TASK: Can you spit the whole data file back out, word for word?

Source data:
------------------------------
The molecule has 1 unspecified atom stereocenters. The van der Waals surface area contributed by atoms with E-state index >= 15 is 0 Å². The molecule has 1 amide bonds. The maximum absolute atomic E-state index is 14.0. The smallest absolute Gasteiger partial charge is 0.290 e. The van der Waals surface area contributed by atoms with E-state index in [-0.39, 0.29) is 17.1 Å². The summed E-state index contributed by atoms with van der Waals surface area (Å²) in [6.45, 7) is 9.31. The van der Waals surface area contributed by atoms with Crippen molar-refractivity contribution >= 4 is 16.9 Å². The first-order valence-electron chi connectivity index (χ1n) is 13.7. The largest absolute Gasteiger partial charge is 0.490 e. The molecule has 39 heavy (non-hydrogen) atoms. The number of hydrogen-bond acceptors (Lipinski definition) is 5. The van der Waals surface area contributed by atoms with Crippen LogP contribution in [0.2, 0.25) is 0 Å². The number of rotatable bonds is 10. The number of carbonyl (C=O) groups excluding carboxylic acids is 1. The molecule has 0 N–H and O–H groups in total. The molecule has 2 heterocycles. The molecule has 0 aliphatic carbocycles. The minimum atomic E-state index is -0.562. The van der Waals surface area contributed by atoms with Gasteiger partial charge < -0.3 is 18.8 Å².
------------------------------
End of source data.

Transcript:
The molecule has 1 unspecified atom stereocenters. The van der Waals surface area contributed by atoms with E-state index >= 15 is 0 Å². The molecule has 1 amide bonds. The maximum absolute atomic E-state index is 14.0. The smallest absolute Gasteiger partial charge is 0.290 e. The van der Waals surface area contributed by atoms with E-state index in [-0.39, 0.29) is 17.1 Å². The summed E-state index contributed by atoms with van der Waals surface area (Å²) in [6.45, 7) is 9.31. The van der Waals surface area contributed by atoms with Crippen molar-refractivity contribution >= 4 is 16.9 Å². The first-order valence-electron chi connectivity index (χ1n) is 13.7. The largest absolute Gasteiger partial charge is 0.490 e. The molecule has 39 heavy (non-hydrogen) atoms. The number of hydrogen-bond acceptors (Lipinski definition) is 5. The van der Waals surface area contributed by atoms with Crippen LogP contribution in [0.2, 0.25) is 0 Å². The number of rotatable bonds is 10. The number of carbonyl (C=O) groups excluding carboxylic acids is 1. The molecule has 0 N–H and O–H groups in total. The molecule has 2 heterocycles. The molecule has 0 aliphatic carbocycles. The minimum atomic E-state index is -0.562. The van der Waals surface area contributed by atoms with Gasteiger partial charge < -0.3 is 18.8 Å².